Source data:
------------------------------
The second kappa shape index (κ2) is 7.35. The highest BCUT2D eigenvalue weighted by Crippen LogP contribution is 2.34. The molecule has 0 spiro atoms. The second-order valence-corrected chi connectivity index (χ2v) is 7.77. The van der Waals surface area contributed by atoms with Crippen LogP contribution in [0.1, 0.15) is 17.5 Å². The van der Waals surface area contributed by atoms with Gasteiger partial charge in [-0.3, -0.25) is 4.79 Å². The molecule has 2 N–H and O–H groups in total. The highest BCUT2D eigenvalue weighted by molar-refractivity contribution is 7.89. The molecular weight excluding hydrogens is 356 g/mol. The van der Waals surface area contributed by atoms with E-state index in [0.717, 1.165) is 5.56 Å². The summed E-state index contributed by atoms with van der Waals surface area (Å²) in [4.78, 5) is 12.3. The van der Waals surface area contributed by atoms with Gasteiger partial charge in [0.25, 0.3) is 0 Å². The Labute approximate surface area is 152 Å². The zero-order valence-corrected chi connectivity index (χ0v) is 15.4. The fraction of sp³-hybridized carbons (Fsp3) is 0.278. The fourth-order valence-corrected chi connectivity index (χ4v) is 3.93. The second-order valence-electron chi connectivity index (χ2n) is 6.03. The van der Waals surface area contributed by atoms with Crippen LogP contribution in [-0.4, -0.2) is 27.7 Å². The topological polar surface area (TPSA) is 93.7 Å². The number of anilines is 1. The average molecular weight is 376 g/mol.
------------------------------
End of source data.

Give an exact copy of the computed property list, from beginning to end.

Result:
The second kappa shape index (κ2) is 7.35. The highest BCUT2D eigenvalue weighted by Crippen LogP contribution is 2.34. The molecule has 0 spiro atoms. The second-order valence-corrected chi connectivity index (χ2v) is 7.77. The van der Waals surface area contributed by atoms with Crippen LogP contribution in [0.1, 0.15) is 17.5 Å². The van der Waals surface area contributed by atoms with Gasteiger partial charge in [-0.3, -0.25) is 4.79 Å². The molecule has 2 N–H and O–H groups in total. The highest BCUT2D eigenvalue weighted by molar-refractivity contribution is 7.89. The molecular weight excluding hydrogens is 356 g/mol. The van der Waals surface area contributed by atoms with E-state index in [0.717, 1.165) is 5.56 Å². The summed E-state index contributed by atoms with van der Waals surface area (Å²) in [4.78, 5) is 12.3. The van der Waals surface area contributed by atoms with Gasteiger partial charge in [0.25, 0.3) is 0 Å². The Labute approximate surface area is 152 Å². The zero-order valence-corrected chi connectivity index (χ0v) is 15.4. The fraction of sp³-hybridized carbons (Fsp3) is 0.278. The fourth-order valence-corrected chi connectivity index (χ4v) is 3.93. The second-order valence-electron chi connectivity index (χ2n) is 6.03. The van der Waals surface area contributed by atoms with Crippen LogP contribution in [-0.4, -0.2) is 27.7 Å². The topological polar surface area (TPSA) is 93.7 Å². The number of anilines is 1. The average molecular weight is 376 g/mol.